What I'd like to know, though, is how the teachers got such a sweetheart deal over the last 10-15 years in Ontario. The overall enrollment is down, but the number of teachers has gone up dramatically in the same period, and it's not all the full-day JK "daycare" issue. I can imagine the outcry if police services had seen growth like that with a dwindling number of calls for service, for example.

Edited to add that I also know many people who make shitpiles of money in the private sector, and I can also name many who have lost their jobs due to a downturn in business but mainly for restructuring/reorganizing simply to improve the bottom line - not to keep the business solvent or anything drastic, just to "increase shareholder wealth" in an already profitable business. Working one day, working off their severance package the next; that's the difference in most private sector jobs, you have absolutely no job security any more. You are expected to be completely loyal and at the beck and call of the employer, work overtime with no pay (salaried employees), take zero or minimal increases, with reduced benefits, and the employer shows no loyalty in return. It seems like it is only in the public sector where people can reasonably expect to enjoy a long career without hopping from employer to employer.
Last edited by GoodWitness on Thu Aug 08, 2013 10:26 pm, edited 1 time in total.

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gotchya
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Re: A nation of $100,000 firefighters

Postby gotchya » Thu Aug 08, 2013 10:26 pm

GoodWitness wrote:What I'd like to know, though, is how the teachers got such a sweetheart deal over the last 10-15 years in Ontario. The overall enrollment is down, but the number of teachers has gone up dramatically in the same period, and it's not all the full-day JK "daycare" issue. I can imagine the outcry if police services had seen growth like that with a dwindling number of calls for service, for example.


Smaller class sizes were also instituted which could account for some of the hiring. Not to mention that the teachers unions were highly supportive of the provincial liberals during elections. It could have been the government returning the favor.
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Re: A nation of $100,000 firefighters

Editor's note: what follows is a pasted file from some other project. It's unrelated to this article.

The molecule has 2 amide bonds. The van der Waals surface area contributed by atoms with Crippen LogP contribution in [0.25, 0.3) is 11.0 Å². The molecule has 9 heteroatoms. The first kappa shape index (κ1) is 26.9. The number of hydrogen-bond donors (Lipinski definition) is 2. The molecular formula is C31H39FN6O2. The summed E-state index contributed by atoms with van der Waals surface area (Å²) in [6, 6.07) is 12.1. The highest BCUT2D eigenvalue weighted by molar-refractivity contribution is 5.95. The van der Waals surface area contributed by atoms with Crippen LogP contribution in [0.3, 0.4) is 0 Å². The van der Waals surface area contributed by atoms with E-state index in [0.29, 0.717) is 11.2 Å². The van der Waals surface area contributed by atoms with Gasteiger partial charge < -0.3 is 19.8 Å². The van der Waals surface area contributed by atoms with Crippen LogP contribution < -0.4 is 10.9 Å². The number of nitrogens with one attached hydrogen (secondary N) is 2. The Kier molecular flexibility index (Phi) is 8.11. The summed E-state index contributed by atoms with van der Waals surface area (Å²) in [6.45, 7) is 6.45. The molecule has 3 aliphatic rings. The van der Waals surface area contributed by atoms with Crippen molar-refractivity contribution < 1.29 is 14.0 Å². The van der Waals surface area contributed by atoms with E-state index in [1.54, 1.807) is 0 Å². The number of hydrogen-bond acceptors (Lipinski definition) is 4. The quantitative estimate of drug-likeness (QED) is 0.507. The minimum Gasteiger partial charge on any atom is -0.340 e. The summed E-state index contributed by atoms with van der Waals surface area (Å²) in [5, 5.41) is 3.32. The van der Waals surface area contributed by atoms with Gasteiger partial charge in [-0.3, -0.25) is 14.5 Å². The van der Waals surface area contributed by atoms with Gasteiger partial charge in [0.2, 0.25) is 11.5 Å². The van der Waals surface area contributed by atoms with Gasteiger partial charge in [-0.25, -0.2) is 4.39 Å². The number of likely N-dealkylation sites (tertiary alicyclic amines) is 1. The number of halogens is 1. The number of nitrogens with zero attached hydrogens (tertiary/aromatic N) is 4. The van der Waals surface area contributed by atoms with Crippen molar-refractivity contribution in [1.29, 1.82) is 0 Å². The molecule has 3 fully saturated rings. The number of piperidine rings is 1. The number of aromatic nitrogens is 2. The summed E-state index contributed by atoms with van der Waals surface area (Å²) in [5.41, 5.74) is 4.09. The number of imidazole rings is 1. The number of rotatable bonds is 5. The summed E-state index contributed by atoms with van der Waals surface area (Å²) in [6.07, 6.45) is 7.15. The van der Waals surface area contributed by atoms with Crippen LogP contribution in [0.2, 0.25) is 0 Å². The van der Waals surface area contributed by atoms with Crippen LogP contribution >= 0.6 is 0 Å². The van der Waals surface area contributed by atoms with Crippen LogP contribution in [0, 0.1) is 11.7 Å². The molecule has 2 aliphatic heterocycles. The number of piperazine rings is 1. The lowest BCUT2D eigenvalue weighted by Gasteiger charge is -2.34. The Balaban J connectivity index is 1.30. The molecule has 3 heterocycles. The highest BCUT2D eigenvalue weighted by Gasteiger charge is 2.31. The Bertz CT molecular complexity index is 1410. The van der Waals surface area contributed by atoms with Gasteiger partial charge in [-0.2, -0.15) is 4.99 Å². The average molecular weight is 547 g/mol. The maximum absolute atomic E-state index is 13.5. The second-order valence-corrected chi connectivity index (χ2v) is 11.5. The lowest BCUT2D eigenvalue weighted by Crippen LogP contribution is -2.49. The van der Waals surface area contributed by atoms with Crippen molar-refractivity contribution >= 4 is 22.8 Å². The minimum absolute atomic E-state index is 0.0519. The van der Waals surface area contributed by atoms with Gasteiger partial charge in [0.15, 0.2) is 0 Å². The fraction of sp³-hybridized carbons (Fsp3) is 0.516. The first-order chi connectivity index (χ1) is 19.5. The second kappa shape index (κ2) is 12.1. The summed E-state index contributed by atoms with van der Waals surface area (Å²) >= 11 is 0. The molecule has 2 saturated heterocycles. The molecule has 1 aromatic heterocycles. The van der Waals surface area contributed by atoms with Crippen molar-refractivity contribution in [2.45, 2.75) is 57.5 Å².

Postby GoodWitness » Thu Aug 08, 2013 10:27 pm

gotchya wrote:
GoodWitness wrote:What I'd like to know, though, is how the teachers got such a sweetheart deal over the last 10-15 years in Ontario. The overall enrollment is down, but the number of teachers has gone up dramatically in the same period, and it's not all the full-day JK "daycare" issue. I can imagine the outcry if police services had seen growth like that with a dwindling number of calls for service, for example.


Smaller class sizes were also instituted which could account for some of the hiring. Not to mention that the teachers unions were highly supportive of the provincial liberals during elections. It could have been the government returning the favor.

I'm sure it is 110% political favours.

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gotchya
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Re: A nation of $100,000 firefighters

Postby gotchya » Thu Aug 08, 2013 10:42 pm

GoodWitness wrote: I'm sure it is 110% political favours.

Be it what it is. There are far worse things than ensuring teachers are paid well and there are number of them.

Members of the public service deserve a fair wage, many of them make important decisions and perform important tasks. However, it cannot mean that they should feel entitled to perpetual growth in hiring, increased equipment, and ever increasing wages. The economic climate and the state of the fiscal picture should play into the decision(s). The same goes for politicians and others (i.e. crown corporations) receiving funding from taxpayers.
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Re: A nation of $100,000 firefighters

Postby GoodWitness » Thu Aug 08, 2013 11:22 pm

opp2 wrote:I don't want this to be about teacher bashing or firemen or police or anyone else...

the fact is we are public servants, paid for by the hard working and not so hardworking citizens and businesses in Ont and Canada. It is what is is... I was simply pointing out the difference.

I hear you. And I freely admit that I envy those people who were smart enough to get a public service job when I was entering the workforce. Heck, I could be earning a pension by now, depending on what path I could have chosen.

I've only worked very briefly and a long time ago in a public service job with DND, but have friends and relatives in a variety of public service positions. Most do pretty well for themselves, and work hard at their jobs. There's usually a disconnect, though, when the idea of the general economic climate having an impact on their livelihood comes up. Somehow it's as if only the private sector employees should be looking over their shoulder. I recall last year when the federal government was announcing possible civil service cuts, there were articles about the incredible stress this was putting on people, not knowing if their job was secure. This is just a fact of life for most of us.